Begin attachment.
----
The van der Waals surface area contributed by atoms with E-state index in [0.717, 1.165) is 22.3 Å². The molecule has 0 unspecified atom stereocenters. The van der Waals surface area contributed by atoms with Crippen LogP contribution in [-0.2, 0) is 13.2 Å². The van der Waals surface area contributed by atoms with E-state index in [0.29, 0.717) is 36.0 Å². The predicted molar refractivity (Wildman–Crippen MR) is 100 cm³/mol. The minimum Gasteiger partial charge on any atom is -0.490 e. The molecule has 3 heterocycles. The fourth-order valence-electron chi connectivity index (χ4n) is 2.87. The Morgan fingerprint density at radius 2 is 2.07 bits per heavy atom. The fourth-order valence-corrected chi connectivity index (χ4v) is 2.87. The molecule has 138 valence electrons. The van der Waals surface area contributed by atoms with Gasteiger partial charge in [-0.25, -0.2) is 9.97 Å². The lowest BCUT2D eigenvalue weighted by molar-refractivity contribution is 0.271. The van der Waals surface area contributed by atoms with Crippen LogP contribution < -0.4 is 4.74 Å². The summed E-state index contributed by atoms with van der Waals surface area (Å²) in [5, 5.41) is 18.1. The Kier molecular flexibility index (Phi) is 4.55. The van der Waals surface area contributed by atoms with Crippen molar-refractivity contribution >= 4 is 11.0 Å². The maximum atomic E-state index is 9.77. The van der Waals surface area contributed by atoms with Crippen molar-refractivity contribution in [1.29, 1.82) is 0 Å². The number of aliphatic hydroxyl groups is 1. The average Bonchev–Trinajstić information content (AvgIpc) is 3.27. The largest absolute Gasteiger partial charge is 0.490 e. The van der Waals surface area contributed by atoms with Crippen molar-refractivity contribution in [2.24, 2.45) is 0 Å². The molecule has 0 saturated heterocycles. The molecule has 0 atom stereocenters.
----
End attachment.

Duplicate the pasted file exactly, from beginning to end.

The van der Waals surface area contributed by atoms with E-state index in [0.717, 1.165) is 22.3 Å². The molecule has 0 unspecified atom stereocenters. The van der Waals surface area contributed by atoms with Crippen LogP contribution in [-0.2, 0) is 13.2 Å². The van der Waals surface area contributed by atoms with E-state index in [0.29, 0.717) is 36.0 Å². The predicted molar refractivity (Wildman–Crippen MR) is 100 cm³/mol. The minimum Gasteiger partial charge on any atom is -0.490 e. The molecule has 3 heterocycles. The fourth-order valence-electron chi connectivity index (χ4n) is 2.87. The Morgan fingerprint density at radius 2 is 2.07 bits per heavy atom. The fourth-order valence-corrected chi connectivity index (χ4v) is 2.87. The molecule has 138 valence electrons. The van der Waals surface area contributed by atoms with Gasteiger partial charge in [-0.25, -0.2) is 9.97 Å². The lowest BCUT2D eigenvalue weighted by molar-refractivity contribution is 0.271. The van der Waals surface area contributed by atoms with Crippen LogP contribution < -0.4 is 4.74 Å². The summed E-state index contributed by atoms with van der Waals surface area (Å²) in [5, 5.41) is 18.1. The Kier molecular flexibility index (Phi) is 4.55. The van der Waals surface area contributed by atoms with Crippen molar-refractivity contribution >= 4 is 11.0 Å². The maximum atomic E-state index is 9.77. The van der Waals surface area contributed by atoms with Crippen molar-refractivity contribution in [1.29, 1.82) is 0 Å². The number of aliphatic hydroxyl groups is 1. The average Bonchev–Trinajstić information content (AvgIpc) is 3.27. The largest absolute Gasteiger partial charge is 0.490 e. The van der Waals surface area contributed by atoms with Crippen molar-refractivity contribution in [2.24, 2.45) is 0 Å². The molecule has 0 saturated heterocycles. The molecule has 0 atom stereocenters.